No one’s talking to each other. “I haven’t heard from the library at all,” Bellard tells me, adding he was unaware that the library was meeting to have this discussion next week. At the same time, Andrew Duhon, vice chair of the library’s board, says that none of the Robideaux resolution’s co-authors (Bellard, William Theriot, and Kevin Naquin) have approached the library board to better understand the institution’s finances. Duhon confirms that Robideaux sat down with the library board about his proposed resolution but not until after announcing his plan publicly.

Councilman Bruce Conque is working on a compromise proposal. When Robideaux’s proposal first came up, Conque suggested a $10 million rededication as a compromise, an idea that got informal support from library board members. That alternative option is still being worked on.

Councilman Kenneth Boudreaux wants to see a new library built on the Northside. He’s giving a press conference at 3 p.m. today in the large conference room at City Hall where he’ll be speaking about the need to build a new library in his district to make library services more accessible to his constituents, which include some of Lafayette’s poorest neighborhoods. But if $18 million is taken from the library’s fund balance, it’s unlikely it would be able to build another library any time soon.

What to watch for: the fate of the library’s remaining millages. Yet another vote on the library’s finances looms on the horizon. Library officials have to renew another of their now two remaining millages by 2022. If the renewal fails, library revenue will drop by more than half — including the failed renewal in 2018 — from $13.9 million to around $6.5 million. If that were to happen, expect to see our libraries open fewer hours while offering less service.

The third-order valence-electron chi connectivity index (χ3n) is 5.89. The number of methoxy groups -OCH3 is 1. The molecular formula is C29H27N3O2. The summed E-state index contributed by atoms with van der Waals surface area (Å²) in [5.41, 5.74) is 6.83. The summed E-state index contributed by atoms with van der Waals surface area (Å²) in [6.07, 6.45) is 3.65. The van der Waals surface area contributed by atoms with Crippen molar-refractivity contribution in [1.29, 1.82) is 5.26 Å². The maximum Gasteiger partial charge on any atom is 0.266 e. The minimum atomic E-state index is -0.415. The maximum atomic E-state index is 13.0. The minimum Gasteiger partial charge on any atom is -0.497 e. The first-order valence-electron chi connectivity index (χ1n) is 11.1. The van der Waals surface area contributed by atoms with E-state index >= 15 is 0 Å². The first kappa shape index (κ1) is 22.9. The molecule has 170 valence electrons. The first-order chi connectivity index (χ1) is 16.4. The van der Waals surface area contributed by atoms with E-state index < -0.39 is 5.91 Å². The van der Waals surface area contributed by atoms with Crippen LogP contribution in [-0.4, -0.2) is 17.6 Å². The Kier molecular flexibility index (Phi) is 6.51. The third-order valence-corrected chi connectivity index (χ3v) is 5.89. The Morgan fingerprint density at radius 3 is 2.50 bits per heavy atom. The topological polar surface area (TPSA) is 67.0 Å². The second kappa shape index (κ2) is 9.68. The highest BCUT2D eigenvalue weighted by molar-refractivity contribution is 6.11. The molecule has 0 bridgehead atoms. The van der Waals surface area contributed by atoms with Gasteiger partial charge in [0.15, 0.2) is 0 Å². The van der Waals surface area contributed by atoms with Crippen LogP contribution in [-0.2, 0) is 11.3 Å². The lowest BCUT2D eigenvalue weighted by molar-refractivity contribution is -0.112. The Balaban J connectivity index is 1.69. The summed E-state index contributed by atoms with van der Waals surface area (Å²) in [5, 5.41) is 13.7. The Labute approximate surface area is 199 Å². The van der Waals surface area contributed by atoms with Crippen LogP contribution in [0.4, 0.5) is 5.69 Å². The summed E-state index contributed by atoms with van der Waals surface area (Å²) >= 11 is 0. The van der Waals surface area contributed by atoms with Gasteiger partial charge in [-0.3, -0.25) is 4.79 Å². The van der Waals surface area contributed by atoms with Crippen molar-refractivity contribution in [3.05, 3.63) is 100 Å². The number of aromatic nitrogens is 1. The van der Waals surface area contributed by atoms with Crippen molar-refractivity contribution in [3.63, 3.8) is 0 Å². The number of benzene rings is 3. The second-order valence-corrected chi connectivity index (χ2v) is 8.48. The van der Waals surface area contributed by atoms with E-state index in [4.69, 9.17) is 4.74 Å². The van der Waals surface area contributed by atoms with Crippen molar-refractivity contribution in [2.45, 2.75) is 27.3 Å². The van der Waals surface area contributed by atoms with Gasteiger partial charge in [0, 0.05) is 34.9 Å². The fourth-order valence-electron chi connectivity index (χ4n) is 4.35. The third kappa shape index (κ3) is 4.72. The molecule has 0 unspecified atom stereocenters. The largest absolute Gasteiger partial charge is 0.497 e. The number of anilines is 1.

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Candidates are launching campaigns, and it’s not clear there will be a city council to run for

The gist: Candidates are peppering inboxes with announcement releases for the new Lafayette City Council, but it remains unclear whether the elections will go on. Overtures from state officials leave open the possibility that Lafayette will not seat two new councils this fall.

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The ongoing battle for local autonomy

The timeless battle over autonomy is at the heart of several ongoing debates at the council level, heard earlier this month. The controversy is simple: Does Lafayette want the state involved in our local politics?